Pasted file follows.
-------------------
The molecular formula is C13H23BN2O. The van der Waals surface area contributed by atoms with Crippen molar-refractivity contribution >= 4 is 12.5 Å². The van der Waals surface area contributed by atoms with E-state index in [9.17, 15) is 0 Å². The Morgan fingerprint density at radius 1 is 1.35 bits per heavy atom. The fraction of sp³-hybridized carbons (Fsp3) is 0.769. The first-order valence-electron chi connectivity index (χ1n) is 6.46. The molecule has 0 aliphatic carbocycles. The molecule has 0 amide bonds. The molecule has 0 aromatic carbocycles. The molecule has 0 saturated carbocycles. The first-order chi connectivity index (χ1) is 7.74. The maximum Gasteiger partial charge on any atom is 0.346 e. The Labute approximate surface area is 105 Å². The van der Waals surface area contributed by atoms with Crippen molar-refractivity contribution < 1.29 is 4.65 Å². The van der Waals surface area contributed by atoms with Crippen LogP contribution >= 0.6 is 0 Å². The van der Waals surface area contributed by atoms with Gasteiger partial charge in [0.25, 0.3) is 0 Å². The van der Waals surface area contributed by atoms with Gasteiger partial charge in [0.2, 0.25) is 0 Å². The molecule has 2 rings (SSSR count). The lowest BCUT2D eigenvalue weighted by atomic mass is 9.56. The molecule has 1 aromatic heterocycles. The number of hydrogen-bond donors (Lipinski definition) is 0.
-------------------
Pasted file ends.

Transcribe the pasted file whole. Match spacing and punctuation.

The molecular formula is C13H23BN2O. The van der Waals surface area contributed by atoms with Crippen molar-refractivity contribution >= 4 is 12.5 Å². The van der Waals surface area contributed by atoms with E-state index in [9.17, 15) is 0 Å². The Morgan fingerprint density at radius 1 is 1.35 bits per heavy atom. The fraction of sp³-hybridized carbons (Fsp3) is 0.769. The first-order valence-electron chi connectivity index (χ1n) is 6.46. The molecule has 0 aliphatic carbocycles. The molecule has 0 amide bonds. The molecule has 0 aromatic carbocycles. The molecule has 0 saturated carbocycles. The first-order chi connectivity index (χ1) is 7.74. The maximum Gasteiger partial charge on any atom is 0.346 e. The Labute approximate surface area is 105 Å². The van der Waals surface area contributed by atoms with Crippen molar-refractivity contribution < 1.29 is 4.65 Å². The van der Waals surface area contributed by atoms with Crippen LogP contribution >= 0.6 is 0 Å². The van der Waals surface area contributed by atoms with Gasteiger partial charge in [0.25, 0.3) is 0 Å². The van der Waals surface area contributed by atoms with Gasteiger partial charge in [0.2, 0.25) is 0 Å². The molecule has 2 rings (SSSR count). The lowest BCUT2D eigenvalue weighted by atomic mass is 9.56. The molecule has 1 aromatic heterocycles. The number of hydrogen-bond donors (Lipinski definition) is 0.